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TAMPA, FL. APRIL 09: during the Florida State League game between the St. Lucie Mets (Mets) and Tampa Tarpons (Yankees) on April 09, 2019 at George M. Steinbrenner Field in Tampa, FL. (Mark LoMoglio/ Tampa Tarpons)

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Four New Experimental Rules to be in Play for 2021 MiLB Season

Major League Baseball announced four new experimental playing rules on Thursday that will be in play during the 2021 MiLB season. All of the playing rules have been approved by the Competition Committee and the Playing Rules Committee.

The following playing rules will be in effect during the 2021 minor league season:

  • Triple-A (Larger Bases): To reduce player injuries and collisions, the size of first, second, and third base will be increased from 15 inches square to 18 inches square. The competition committee also expects the shorter distances between bases created by increased size to have a modest impact on the success rate of stolen base attempts and the frequency with which a batter-runner reaches base on groundballs and bunt attempts.
  • Double-A (Defensive Positioning): The defensive team must have a minimum of four players on the infield, each of whom must have both feet completely in front of the outer boundary of the infield dirt. Depending on the preliminary results of this experimental change, MLB may require two infielders to be positioned entirely on each side of second base in the second half of the Double-A season. These restrictions on defensive positioning are intended to increase the batting average on the balls in play.
  • High-A (“Step Off” Rule): Pitchers are required to disengage the rubber prior to throwing to any base, with the penalty of a balk in the event the pitcher fails to comply. MLB implemented a similar rule in the second half of the Atlantic League season in 2019, which resulted in a significant increase in stolen base attempts and an improved success rate after adoption of the rule.
  • Low-A (Pickoff Limitation, Pitch Timer, and ABS): 
    • ALL Low-A Leagues: Pitchers will be limited to a total of two “step offs” or “pickoffs” per plate appearance while there is at least one runner on base. A pitcher may attempt a third step off or pickoff in the same plate appearance; however, if the runner safely returns to the occupied base, the result is a balk. Depending on the preliminary results of this experimental rule change, MLB will consider reducing the limitation to a single “step off” or “pickoff” per plate appearance with at least one runner on base.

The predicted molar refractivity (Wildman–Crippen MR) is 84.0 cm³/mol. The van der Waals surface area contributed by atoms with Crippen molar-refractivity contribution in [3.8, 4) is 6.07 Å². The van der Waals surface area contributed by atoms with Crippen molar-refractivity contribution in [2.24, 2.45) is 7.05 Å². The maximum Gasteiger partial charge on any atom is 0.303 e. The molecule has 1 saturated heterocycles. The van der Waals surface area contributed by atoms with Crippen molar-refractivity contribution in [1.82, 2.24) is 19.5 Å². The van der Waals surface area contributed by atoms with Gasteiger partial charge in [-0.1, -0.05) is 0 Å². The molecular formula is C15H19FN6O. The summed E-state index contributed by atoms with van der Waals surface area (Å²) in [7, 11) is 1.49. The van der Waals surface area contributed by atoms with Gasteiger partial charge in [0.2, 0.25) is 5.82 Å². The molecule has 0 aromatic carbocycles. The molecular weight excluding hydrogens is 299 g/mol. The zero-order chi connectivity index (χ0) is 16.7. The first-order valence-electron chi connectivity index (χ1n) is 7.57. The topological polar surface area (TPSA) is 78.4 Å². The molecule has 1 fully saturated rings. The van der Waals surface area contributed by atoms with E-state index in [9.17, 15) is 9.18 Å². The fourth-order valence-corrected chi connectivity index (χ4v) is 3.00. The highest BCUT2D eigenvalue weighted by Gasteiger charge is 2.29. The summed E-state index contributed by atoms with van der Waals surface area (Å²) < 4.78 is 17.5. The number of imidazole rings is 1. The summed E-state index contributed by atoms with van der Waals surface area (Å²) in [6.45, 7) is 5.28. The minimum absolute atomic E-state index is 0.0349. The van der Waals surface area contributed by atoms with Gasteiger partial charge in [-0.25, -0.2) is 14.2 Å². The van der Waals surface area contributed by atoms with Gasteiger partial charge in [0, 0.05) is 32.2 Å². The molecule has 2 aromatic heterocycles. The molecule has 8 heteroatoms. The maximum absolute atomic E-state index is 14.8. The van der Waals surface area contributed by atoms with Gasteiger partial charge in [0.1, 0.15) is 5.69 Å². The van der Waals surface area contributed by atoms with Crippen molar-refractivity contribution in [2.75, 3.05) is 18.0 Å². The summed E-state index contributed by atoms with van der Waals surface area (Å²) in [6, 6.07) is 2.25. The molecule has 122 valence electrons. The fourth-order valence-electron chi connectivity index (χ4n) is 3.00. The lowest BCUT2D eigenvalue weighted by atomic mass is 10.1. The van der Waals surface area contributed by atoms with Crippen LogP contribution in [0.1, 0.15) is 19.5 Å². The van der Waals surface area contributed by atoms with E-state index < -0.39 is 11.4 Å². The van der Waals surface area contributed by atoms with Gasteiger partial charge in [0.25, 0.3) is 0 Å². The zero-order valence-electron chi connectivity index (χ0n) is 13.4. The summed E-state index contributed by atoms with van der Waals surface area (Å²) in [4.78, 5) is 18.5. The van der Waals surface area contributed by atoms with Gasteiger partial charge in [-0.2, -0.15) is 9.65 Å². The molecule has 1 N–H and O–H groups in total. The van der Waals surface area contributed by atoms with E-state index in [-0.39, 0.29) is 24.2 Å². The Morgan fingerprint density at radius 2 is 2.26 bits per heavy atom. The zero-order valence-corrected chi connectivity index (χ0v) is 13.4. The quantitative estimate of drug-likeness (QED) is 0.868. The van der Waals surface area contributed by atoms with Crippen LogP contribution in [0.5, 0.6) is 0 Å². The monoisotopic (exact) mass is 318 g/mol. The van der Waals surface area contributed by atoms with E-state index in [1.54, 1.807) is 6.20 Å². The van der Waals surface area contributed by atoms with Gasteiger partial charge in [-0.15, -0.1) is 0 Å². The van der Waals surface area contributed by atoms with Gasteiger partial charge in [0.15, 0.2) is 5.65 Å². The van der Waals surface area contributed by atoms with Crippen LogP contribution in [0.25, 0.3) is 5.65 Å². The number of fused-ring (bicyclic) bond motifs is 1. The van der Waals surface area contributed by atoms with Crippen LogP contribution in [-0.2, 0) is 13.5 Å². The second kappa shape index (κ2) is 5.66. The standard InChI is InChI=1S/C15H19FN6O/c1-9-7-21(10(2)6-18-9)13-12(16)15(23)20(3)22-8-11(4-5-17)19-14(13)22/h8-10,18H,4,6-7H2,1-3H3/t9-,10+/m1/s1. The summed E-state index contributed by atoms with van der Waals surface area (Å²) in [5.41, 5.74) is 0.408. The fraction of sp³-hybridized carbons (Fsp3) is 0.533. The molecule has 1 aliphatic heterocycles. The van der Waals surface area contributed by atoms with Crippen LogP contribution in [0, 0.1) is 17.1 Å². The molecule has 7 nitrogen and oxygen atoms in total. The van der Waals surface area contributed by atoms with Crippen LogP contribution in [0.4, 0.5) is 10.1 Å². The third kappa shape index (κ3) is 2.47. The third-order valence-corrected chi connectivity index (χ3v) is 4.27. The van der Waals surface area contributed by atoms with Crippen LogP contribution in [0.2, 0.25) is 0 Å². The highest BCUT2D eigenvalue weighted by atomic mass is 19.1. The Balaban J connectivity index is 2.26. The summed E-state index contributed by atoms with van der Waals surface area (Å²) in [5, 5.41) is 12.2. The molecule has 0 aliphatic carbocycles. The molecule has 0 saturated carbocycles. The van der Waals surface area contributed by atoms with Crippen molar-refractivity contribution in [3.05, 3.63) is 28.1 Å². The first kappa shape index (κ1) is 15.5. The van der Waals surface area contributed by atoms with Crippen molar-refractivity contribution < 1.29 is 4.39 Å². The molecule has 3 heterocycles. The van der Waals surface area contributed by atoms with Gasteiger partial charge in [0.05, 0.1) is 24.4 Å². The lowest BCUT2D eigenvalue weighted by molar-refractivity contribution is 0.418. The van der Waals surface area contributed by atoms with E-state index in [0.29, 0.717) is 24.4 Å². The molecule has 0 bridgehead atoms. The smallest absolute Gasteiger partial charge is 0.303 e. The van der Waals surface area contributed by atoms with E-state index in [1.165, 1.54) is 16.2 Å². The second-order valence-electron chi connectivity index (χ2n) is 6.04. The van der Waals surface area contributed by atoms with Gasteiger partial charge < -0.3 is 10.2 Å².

• Low-A Southeast: In addition to the limitation on step offs/pickoffs, MLB will expand testing of the Automatic Ball-Strike System (“ABS”) that began in the Atlantic League and Arizona Fall League to select Low-A Southeast games to assist home plate umpires with calling balls and strikes, ensure a consistent strike zone is called, and determine the optimal strike zone for the system.
    • Low-A West: In addition to the limitation on step offs/pickoffs, following successful pace of game rules testing among Florida State League teams in 2019, on-field timers (one in the outfield, two behind home plate between the dugouts) will be implemented to enforce time limits between delivery of pitches, inning breaks and pitching changes. The on-field timer used in Low-A West will include new regulations beyond the system currently used in Triple-A and Double-A to reduce game length and improve pace of play.

The rules will be closely monitored by Major League Baseball and their impacts on the game will be analyzed throughout the season as MLB determines if they will continue to implement the rules. These rule change that are being put into play this season are in an effort to increase action on the basepaths, create more balls in play, improve the pace and length of games, and reduce player injuries. It’s also in an effort to increase entertainment on the field for the fans.

“We are listening to our fans. This effort is an important step towards bringing to life rules changes aimed at creating more action and improving the pace of play,” said Michael Hill, MLB Senior Vice President of On-Field Operations.”

MLB Senior Vice President of On-Field Operations said the rules are designed to “put more balls in play, create more excitement on the basepaths and increase the impact of speed and athleticism on the field.”

The game of baseball is always changing and evolving, and as it does, Major League Baseball attempts to provide the best version of baseball for its fans and players.

Written By

Alexis Farinacci is a baseball beat writer and social media editor for the Pinstriped Prospects. Follow Alexis on Twitter & Instagram: @alexisfarinacci .

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